Why it’s important to see a medical professional about low testosterone

This content is sponsored by MedStar Washington Hospital Center.

The American Urology Association reports that roughly 2 in every 100 men are affected by low testosterone, also known as hypogonadism.

When adult men (after puberty) experience low testosterone, it can cause an inability to gain muscle, infertility, decreased sex drive, reduced muscle mass, enlarged male breasts and mood disorders.

Dr. Nathan Shaw, a reconstructive urologist at MedStar Washington Hospital Center, said low testosterone is a real diagnosis with notable, clinical downsides. However, he said it’s important to see a specialist and not self-diagnose.

“Some patients are going to come in sure that they have low testosterone, and their issues are not testosterone related, but are in fact, other reasons to be tired and have decreased interest in sex or issues with erection,” he said.

Dr. Shaw said some men who think they have low testosterone may resort to supplements, but the ingredients are not regulated and could counter what you need.

“In general, supplements are unregulated, very difficult to assess what’s actually in them, and oftentimes, are much more expensive than the medicines that we use that are more proven to actually treat these symptoms,” he said.

The criteria most urologists use to diagnose low testosterone is two separate morning blood draws below 300 nanograms per deciliter, Dr. Shaw said.

“A normal range say for a healthy man in his 30s or 40s would likely be into the 400-500 range. And a teenager who’s in male puberty would probably be well over 700,” he said.

The most common treatment method is testosterone replacement through medication.

“So you can use things that are cross the skin – that can either be a patch that you apply every day or every 72 hours, or a cream or gel that you put on your skin once a day.”

Some newer medications include nasal spray and oral medicine. However, Dr. Shaw said an injectable form of testosterone – typically once a week or once every two weeks – is the most common treatment.

Although all of his patients administer the injections at home, Dr. Shaw said they are brought in for teaching and it does require recurring checkups.

Continual monitoring – typically every three months – is essential because whether it’s injected or used as a gel, testosterone can cause an increase in some blood counts.

“The main thing that we worry about is an elevation in the number of red blood cells,” Dr. Shaw said, adding that in some cases, patients have to get their blood drawn to lower blood counts.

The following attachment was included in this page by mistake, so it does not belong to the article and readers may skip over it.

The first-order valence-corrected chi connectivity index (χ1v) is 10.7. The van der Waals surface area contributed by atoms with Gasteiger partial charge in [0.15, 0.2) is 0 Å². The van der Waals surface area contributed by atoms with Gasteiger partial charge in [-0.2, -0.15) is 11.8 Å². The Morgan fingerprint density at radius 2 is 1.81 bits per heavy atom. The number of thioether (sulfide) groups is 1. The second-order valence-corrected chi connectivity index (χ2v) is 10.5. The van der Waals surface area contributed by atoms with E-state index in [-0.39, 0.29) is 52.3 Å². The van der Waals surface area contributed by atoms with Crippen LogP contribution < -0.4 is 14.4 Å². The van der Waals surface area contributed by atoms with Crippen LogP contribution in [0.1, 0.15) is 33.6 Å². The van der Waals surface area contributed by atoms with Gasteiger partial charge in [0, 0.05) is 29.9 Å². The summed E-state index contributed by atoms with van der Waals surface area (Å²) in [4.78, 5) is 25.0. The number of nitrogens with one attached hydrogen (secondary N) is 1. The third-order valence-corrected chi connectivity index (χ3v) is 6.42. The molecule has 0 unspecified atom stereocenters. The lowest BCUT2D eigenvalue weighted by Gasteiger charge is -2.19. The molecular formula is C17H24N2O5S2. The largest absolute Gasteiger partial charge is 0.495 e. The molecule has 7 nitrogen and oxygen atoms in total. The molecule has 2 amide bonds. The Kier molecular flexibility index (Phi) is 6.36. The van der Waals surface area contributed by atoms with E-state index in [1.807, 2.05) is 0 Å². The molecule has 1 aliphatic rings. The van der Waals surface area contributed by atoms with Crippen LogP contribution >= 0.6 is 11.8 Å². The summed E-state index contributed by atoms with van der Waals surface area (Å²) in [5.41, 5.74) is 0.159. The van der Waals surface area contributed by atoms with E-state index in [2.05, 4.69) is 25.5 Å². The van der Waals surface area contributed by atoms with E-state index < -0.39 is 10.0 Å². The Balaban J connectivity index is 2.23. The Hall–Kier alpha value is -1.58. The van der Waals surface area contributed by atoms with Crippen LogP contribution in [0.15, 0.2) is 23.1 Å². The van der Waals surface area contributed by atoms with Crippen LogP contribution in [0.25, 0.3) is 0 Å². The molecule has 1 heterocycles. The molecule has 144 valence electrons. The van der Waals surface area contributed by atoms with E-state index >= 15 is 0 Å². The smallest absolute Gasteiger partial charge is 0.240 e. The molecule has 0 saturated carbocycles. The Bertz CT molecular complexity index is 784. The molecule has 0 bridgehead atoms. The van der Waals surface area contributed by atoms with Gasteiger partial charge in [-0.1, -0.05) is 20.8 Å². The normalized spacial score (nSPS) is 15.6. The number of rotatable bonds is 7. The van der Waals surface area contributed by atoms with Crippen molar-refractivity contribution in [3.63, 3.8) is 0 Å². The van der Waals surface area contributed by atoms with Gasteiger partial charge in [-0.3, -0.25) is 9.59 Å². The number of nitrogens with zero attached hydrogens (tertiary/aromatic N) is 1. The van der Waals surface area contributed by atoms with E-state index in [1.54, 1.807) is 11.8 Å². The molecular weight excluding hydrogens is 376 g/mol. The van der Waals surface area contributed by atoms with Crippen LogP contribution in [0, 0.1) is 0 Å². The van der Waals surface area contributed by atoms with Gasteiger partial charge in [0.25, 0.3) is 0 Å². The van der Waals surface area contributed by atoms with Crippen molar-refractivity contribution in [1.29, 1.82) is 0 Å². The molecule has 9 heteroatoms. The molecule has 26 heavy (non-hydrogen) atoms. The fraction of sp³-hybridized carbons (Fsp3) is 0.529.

Testosterone dosage is then tailored based on the patient’s follow-ups.

One of the most common causes of low testosterone is obesity. Dr. Shaw said this is because some of it is being converted to estrogen in their body.

“So peripheral fat can cause the conversion of testosterone to estrogen.”

Some men see improvements in their testosterone lab values by losing weight through diet and exercise or weight loss medication.

Other causes can be from medical treatment, such as cancer treatment.

“Whether that’s from testicular cancer, where a man has had a testicle removed and or chemotherapy – prostate cancer in older men”

Dr. Shaw said the number one side effect of testosterone replacement, particularly for men who want to have children via conception, is fertility issues.

When testosterone is given from outside of the body, it causes the testosterone that’s made inside the body to diminish substantially. Testicles need to be the organ making testosterone for normal sperm production and maturation.

“It may not cause complete infertility, there are certainly men who are on testosterone and are still able to have children via sex, but it will definitely negatively impact your fertility.”

Other side effects include smaller testicles, gynecomastia or sensitivity of the breasts or nipples, and mood swings.

Medical professionals have been hesitant about putting men on testosterone due to the risk of heart attacks and strokes. But Dr. Shaw said recent research has shown that “the heart concerns previously reported” are not substantial.

Any elevation in risk of prostate cancer is not well understood, according to Dr. Shaw.

“I would say it’s part of why we keep monitoring it because we’re frankly not 100% sure what that risk elevation is.”

Dr. Shaw said more and more evidence shows that testosterone replacement is a safe and in many cases, a necessary treatment. However, he highlights the importance of consulting with medical professionals.

Read more about low testosterone on the MedStar Washington Hospital Center’s website.


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